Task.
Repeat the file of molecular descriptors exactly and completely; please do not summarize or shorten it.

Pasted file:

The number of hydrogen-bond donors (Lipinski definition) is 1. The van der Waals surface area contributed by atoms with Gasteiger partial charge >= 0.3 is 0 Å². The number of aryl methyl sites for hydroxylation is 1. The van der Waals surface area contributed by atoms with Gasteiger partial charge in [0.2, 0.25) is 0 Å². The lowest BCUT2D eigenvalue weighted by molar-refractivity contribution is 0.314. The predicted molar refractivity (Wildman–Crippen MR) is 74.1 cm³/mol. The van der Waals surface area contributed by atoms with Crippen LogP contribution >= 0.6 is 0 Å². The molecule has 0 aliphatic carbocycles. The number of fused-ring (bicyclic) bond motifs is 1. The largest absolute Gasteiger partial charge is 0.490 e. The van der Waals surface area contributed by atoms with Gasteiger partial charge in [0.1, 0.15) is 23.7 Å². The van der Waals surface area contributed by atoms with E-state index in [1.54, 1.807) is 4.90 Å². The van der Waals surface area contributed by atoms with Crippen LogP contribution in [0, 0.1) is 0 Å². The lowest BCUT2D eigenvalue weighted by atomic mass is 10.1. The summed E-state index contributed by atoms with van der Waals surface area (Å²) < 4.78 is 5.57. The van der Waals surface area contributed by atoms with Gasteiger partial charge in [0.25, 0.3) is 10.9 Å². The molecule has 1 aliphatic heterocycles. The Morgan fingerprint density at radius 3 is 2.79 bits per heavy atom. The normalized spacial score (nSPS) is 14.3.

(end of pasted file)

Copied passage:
The number of hydrogen-bond donors (Lipinski definition) is 1. The van der Waals surface area contributed by atoms with Gasteiger partial charge >= 0.3 is 0 Å². The number of aryl methyl sites for hydroxylation is 1. The van der Waals surface area contributed by atoms with Gasteiger partial charge in [0.2, 0.25) is 0 Å². The lowest BCUT2D eigenvalue weighted by molar-refractivity contribution is 0.314. The predicted molar refractivity (Wildman–Crippen MR) is 74.1 cm³/mol. The van der Waals surface area contributed by atoms with Crippen LogP contribution >= 0.6 is 0 Å². The molecule has 0 aliphatic carbocycles. The number of fused-ring (bicyclic) bond motifs is 1. The largest absolute Gasteiger partial charge is 0.490 e. The van der Waals surface area contributed by atoms with Gasteiger partial charge in [0.1, 0.15) is 23.7 Å². The van der Waals surface area contributed by atoms with E-state index in [1.54, 1.807) is 4.90 Å². The van der Waals surface area contributed by atoms with Crippen LogP contribution in [0, 0.1) is 0 Å². The lowest BCUT2D eigenvalue weighted by atomic mass is 10.1. The summed E-state index contributed by atoms with van der Waals surface area (Å²) < 4.78 is 5.57. The van der Waals surface area contributed by atoms with Gasteiger partial charge in [0.25, 0.3) is 10.9 Å². The molecule has 1 aliphatic heterocycles. The Morgan fingerprint density at radius 3 is 2.79 bits per heavy atom. The normalized spacial score (nSPS) is 14.3.